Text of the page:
Eliminating KR

Oct 13, 2011
There are many performance mods available for our cars that take different approaches to making hp but they all have one thing in common: Airflow. To make hp you have to have airflow and lots of it. Since the SC forces everything into the motor I have found that no matter what I do to go faster I am always somewhat limited by the size of pulley that I run. The smaller the pulley the more flow meaning the more hp. But as soon as you get to about 10lbs you run into a KR problem with the L67. Reason being is that the more you compress a flammable mixture the more explosive it becomes. So with this highly compressed air/fuel mixture wanting to explode too fast the car has to retard the timing or back off the timing advance, each of which will cause you to lose more power than you gained with the increased airflow. There are a few possible solutions to this problem.
  • Lower the compression of the motor.
Without rebuilding my motor or at least taking off the heads I can’t change the compression so that’s out.
  • Lower the boost level.

While this is a better option than water injection I don’t want to decrease the airflow by running a larger pulley to lower boost because then I would lose power.

  • Decrease the explosiveness of the mixture.
To do this you can
1.Run high octane fuel but anything over 93 is expensive and hard to find.
2.Use octane booster but that is bad for your motor, expensive and not very effective.
3.Cool down the intake charge, or cool down the combustion chamber but most people can’t afford an intercooler, don’t want to tackle the difficult installation and aren’t willing to lose boost from the restrictiveness of the IC. Another way to cool the intake charge is to change to a centrifugal SC which is more efficient but that has the problem of being an expensive custom install.

Having looked at the 3 fixes above it would appear that we are out of practical options, but here is what I did to help eliminate my KR:

  • Free flowing exhaust.
The exhaust is very important because the more air that you can get out of the combustion chamber quickly the less is left over to cause you power robbing problems. The exhaust gas is extremely hot and any left over in the cylinder will cause the chamber and the mixture to stay hot thus contributing to detonation and finally KR. Also with less exhaust in there, there is room for more fresh mixture and this will help prevent boost stacking. It will lower the manifold boosts slightly as well, which in this case is good.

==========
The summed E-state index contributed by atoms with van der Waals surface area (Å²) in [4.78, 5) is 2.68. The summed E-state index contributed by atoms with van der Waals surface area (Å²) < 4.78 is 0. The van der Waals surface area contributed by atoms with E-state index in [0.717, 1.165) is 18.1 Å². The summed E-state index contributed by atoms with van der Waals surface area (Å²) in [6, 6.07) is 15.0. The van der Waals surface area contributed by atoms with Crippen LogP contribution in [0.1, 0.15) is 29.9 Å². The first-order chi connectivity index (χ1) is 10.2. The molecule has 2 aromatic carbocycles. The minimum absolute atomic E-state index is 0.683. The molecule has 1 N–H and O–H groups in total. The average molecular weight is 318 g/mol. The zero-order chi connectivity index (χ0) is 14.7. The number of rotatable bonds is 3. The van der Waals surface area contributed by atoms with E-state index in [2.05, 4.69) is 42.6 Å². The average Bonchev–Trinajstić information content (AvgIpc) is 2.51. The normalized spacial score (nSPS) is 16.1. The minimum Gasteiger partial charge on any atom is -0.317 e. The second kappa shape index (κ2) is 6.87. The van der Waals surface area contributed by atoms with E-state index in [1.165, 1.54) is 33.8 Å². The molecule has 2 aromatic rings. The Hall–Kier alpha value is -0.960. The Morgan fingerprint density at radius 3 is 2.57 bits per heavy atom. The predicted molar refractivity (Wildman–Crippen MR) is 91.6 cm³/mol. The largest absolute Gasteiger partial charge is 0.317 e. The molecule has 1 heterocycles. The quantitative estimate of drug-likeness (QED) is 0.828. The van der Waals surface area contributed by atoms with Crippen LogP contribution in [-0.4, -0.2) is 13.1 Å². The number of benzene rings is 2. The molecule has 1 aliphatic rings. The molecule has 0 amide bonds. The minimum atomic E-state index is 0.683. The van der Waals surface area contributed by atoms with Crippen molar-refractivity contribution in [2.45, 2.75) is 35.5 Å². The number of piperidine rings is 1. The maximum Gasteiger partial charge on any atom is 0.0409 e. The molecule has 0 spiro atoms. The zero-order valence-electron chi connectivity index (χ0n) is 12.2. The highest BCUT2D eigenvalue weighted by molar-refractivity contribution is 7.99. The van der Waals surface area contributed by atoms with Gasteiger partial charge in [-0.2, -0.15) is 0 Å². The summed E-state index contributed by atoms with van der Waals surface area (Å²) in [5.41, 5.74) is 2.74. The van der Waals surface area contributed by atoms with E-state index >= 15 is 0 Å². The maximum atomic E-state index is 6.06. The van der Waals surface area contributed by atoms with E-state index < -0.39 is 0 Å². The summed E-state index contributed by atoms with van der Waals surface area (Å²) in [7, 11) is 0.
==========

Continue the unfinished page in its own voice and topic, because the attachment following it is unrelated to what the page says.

I believe the biggest restrictions in the factory system are the downpipe and the manifolds. I had the ‘99’s downpipe replaced with 3″ tubing with the factory flex left in place. This goes into the factory cat, which is gutted. I want to add here that testing before and after gutting the cat produced results showing that the cat was not a restriction even while running 13.2’s. Even though I don’t think that the factory cat is much of a restriction the mod is free so hey it can’t hurt. Just make sure you have an O2 sim before doing this. From the cat I have 2 ½” mandrel bent pipe that goes into an SLP Y and from there into the factory mufflers. I kept these because I don’t see them as being any kind of a restriction and I wanted to keep the car quiet. Up front I upgraded the factory exhaust manifolds as shown here:
ZZP Exhaust Manifold Porting. On the heads I removed all of the imperfections and burs right at the exit with a dremel. I didn’t want to take them off of the car so this was really all I could do.
  • Fuel.
You must run the best gas that you can find, period. I only use Shell but any top brand gas 93 or higher should do. Running rich will also help you but only to the extent that you don’t start losing power from being so rich. In our GTPs .91 is about the perfect balance of removing KR vs. losing power from running too rich. Anything above .92 and you really start to slow down from the motor basically drowning in fuel. With race gas you want to be running around .88 depending on your boost & the fuel octane and with an IC or WI even lower .82-.86. The only time that you do need to be excessively rich .92-.94 is while you have the NOS spraying. To adjust the A/F ratio you can send in your MAF to have us mod it, get an FPR, or use a MAFT.